If you are torn between taking the Canadian DAT or the American DAT, this article highlights the differences between the two. Dental Aptitude Test (DAT) is administered by the Canadian Dental Association (CDA) while Dental Admission Test (DAT) is administered by the American Dental Association (AMA). Both these tests are fully regulated by both parties.
The Similarities of Canadian and American DAT
Although they have their respective strengths and specialization, the Canadian and American DATs have common features.
The Canadian Dental Aptitude Test and the American Dental Admission Test are both administered at the testing centers of Professional Prometric in Canada and the United States.
In previous years, the Canadian DAT was offered only 2 times a year, but with these new alterations, the Canadian DAT is given every month. Meanwhile, the American DAT is given several times a year.
- Exam administration
Both are administered via computer or computer-based exams and the answers are recorded on the computer. Before the major change in 2022, the Canadian DAT is given via examination booklets and computer-based score sheets.
- Content of the Examination
For Reading Comprehension, Perceptual Ability, and General Chemistry, their exams cover the same content and have the same number of items. The content that is tested on both DATs includes General Chemistry, Perceptual Ability, Reading Comprehension, and of course Biology.
Moreover, the American and Canadian DAT Perceptual Ability tests are very similar. This is evident in the hole-punching section and Apertures. General Chemistry and Reading Comprehension are also pretty much the same.
- Exam Format
The Canadian DAT has a total of 210 questions while the American DAT has 280 questions. The Table below shows the differences in the presentation of questions:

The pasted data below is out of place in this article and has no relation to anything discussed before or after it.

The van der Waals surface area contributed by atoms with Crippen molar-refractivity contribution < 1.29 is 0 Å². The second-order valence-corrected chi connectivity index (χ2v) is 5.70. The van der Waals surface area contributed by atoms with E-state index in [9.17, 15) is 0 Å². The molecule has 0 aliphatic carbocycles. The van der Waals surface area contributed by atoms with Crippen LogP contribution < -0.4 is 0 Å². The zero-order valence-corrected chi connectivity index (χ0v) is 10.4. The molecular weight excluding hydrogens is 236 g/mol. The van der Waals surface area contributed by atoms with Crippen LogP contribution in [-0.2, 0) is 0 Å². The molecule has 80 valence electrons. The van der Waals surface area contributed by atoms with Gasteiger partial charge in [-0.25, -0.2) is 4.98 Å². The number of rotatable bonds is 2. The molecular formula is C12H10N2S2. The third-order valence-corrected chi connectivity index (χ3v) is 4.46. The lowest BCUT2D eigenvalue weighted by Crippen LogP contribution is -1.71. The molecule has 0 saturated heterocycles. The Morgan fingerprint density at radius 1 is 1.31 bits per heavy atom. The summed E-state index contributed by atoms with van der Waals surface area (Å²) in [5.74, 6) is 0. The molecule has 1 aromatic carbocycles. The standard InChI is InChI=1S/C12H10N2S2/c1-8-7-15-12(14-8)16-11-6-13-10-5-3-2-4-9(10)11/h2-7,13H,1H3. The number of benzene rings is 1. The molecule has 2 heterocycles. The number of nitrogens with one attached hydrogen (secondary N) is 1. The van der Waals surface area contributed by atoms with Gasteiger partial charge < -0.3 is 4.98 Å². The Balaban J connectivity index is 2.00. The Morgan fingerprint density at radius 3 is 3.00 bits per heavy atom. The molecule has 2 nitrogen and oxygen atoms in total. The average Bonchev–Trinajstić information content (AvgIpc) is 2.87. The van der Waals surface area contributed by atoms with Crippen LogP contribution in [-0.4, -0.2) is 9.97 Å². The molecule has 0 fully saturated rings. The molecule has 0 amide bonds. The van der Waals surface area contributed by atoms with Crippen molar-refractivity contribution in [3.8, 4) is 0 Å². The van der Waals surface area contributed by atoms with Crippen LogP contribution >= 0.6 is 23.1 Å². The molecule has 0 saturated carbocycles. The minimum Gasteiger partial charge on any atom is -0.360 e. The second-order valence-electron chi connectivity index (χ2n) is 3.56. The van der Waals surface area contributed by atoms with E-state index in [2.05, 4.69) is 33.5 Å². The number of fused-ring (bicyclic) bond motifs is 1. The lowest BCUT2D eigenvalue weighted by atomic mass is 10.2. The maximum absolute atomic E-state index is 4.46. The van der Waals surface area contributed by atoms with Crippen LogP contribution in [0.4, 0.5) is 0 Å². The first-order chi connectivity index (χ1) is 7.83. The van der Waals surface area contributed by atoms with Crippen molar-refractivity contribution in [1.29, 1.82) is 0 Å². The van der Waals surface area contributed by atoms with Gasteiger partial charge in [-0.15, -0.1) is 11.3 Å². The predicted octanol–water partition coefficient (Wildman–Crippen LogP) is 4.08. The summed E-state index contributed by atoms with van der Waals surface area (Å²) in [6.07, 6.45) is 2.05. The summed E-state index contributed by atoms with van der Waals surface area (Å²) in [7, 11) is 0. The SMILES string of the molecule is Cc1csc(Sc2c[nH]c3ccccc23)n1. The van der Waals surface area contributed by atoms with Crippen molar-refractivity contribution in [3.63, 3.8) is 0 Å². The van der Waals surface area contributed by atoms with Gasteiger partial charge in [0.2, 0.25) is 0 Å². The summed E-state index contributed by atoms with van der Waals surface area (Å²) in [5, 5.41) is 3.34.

|Test Sections||Canadian DAT||American DAT|
|# of Questions||# of Minutes||# of Questions||# of Minutes|
|Survey of Natural Sciences
|Optional Scheduled Break||15|
|Perceptual Ability Test||90||60||90||60|
|Optional Scheduled Break||15||30|
|Reading Comprehension Test||50||60||50||60|
|Quantitative Reasoning Test||–||–||40||45|
|Optional Post-Test Survey||15||5|
|TOTAL||210||3 hrs & 50 mins||280||5 hrs & 15 mins|
Length of examination
In terms of the number of minutes that the student takes the exam, for Canadian DAT the time allotted for the examination is 3 hours and 50 minutes, whereas for the American DAT is longer with a total of hours and 15 minutes.
The results of both exams are given in scaled scores from 1 to 30. Penalties are not imposed for guessing; instead, the scores are determined by how many questions the applicant successfully answered. Within three to four weeks of the exam date, the official score results for both tests are often made public.
American and Canadian tests contain unscored experimental questions. The purpose of these questions is to collect data, to make sure they are suitable before they can be considered as scored test items in future tests. Remember that in similar exams, the items which are not scored look exactly like scored questions, so there is no way to tell them apart.
The Differences Between Canadian and American DAT
The Canadian Exam and the American DAT are both standardized tests and dental school admissions, but they have remarkable differences. So, if you are planning to take one of these tests, it is important to understand what makes each one different, this way you can weigh your options.
Having a decent understanding of their differences can have a major impact on your DAT score. For instance, if you are acquainted with techniques and strategies that are meant for American DAT, you’ll get a very low chance of acing the Canadian DAT.
The American Dental Admission Test (DAT) has more acceptance in that all 66 dental schools in the US and at least 10 schools in Canada accept the ADA DAT. The CDA Exams, however, are accepted by ten Canadian dental schools and a few US dental schools.
The Canadian DAT is offered in both French and English languages, while the American DAT is only offered in English language.